July 23, 2013
NASS to Start Surveying Fields for August Crop Report
This week NASS will start the process of conducting objective yield surveys in the principal corn and soybean producing states in the Midwest. Here is an outline of how the process works.
- The surveys are conducted in hundreds of fields across the Midwest.
- In a randomly chosen spot in the field, 20 feet of two adjacent rows are marked off.
- For the August Crop Report, the surveyors examine the first two feet of each row.
- For the September Crop Report, they examine foot number three and foot number four of the same two rows.
- In October they look at foot number five and foot number six. Once the crop is mature, the remaining portion of each row is harvested.
- For corn, the number of plants and ears are counted. If the ears are more fully developed, the length of the ears and the weight of the ears are determined.
- For soybeans, they count the number of plants, the number or nodes (this is where the leaf attaches to the stem), and the number of pods if they are present.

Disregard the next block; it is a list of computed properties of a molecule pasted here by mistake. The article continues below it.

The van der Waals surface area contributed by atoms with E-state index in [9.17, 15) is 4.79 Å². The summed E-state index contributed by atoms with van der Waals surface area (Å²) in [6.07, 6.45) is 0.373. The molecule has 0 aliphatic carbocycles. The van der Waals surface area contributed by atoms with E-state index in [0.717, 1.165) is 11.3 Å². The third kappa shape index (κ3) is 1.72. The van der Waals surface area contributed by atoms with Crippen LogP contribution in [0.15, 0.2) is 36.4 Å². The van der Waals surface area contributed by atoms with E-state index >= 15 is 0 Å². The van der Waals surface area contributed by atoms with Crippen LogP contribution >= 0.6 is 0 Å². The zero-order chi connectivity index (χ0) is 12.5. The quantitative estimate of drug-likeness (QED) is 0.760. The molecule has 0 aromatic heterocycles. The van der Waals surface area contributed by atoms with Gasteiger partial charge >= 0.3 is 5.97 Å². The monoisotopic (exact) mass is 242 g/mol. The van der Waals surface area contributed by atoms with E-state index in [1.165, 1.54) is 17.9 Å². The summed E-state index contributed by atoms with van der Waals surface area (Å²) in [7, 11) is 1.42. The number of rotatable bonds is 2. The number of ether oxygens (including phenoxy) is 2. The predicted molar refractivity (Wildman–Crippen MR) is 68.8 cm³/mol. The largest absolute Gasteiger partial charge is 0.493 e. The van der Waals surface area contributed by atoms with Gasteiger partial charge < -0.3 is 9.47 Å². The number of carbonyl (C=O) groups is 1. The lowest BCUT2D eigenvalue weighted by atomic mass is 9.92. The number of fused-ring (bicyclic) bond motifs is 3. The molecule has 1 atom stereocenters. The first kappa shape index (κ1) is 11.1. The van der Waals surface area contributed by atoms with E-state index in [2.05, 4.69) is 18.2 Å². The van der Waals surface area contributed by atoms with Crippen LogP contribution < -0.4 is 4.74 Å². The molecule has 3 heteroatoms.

- This process is repeated for the September and October Crop Reports and maybe the November report if the field is extra late in maturing.
- After the field has been harvested by the farmer, they return to the same area and determine the harvest loss by counting the number of kernels or seeds on the ground in a defined area.
The objective yield surveys are then combined with the subjective yield estimates sent in by thousands of farmers. As you can imagine, the accuracy of both the objective and subjective surveys improves with each successive sampling. The surveys will be conducted during the last week of July and the first week of August and the yields are estimated as of August 1st.